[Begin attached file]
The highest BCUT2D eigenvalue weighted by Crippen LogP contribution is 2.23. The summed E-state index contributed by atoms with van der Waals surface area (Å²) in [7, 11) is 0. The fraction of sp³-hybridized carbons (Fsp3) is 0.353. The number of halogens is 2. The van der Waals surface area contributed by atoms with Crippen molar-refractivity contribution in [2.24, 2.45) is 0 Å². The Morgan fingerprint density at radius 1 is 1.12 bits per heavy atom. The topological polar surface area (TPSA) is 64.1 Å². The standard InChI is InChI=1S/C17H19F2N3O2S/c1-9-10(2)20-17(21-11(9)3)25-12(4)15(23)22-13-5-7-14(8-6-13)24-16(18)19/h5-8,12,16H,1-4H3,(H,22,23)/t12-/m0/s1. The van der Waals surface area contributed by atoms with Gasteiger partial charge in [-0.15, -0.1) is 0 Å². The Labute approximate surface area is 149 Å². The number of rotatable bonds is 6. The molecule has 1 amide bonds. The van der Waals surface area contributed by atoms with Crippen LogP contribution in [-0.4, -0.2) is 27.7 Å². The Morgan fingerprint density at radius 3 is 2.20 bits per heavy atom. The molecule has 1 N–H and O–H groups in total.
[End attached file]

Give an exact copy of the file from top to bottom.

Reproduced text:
The highest BCUT2D eigenvalue weighted by Crippen LogP contribution is 2.23. The summed E-state index contributed by atoms with van der Waals surface area (Å²) in [7, 11) is 0. The fraction of sp³-hybridized carbons (Fsp3) is 0.353. The number of halogens is 2. The van der Waals surface area contributed by atoms with Crippen molar-refractivity contribution in [2.24, 2.45) is 0 Å². The Morgan fingerprint density at radius 1 is 1.12 bits per heavy atom. The topological polar surface area (TPSA) is 64.1 Å². The standard InChI is InChI=1S/C17H19F2N3O2S/c1-9-10(2)20-17(21-11(9)3)25-12(4)15(23)22-13-5-7-14(8-6-13)24-16(18)19/h5-8,12,16H,1-4H3,(H,22,23)/t12-/m0/s1. The van der Waals surface area contributed by atoms with Gasteiger partial charge in [-0.15, -0.1) is 0 Å². The Labute approximate surface area is 149 Å². The number of rotatable bonds is 6. The molecule has 1 amide bonds. The van der Waals surface area contributed by atoms with Crippen LogP contribution in [-0.4, -0.2) is 27.7 Å². The Morgan fingerprint density at radius 3 is 2.20 bits per heavy atom. The molecule has 1 N–H and O–H groups in total.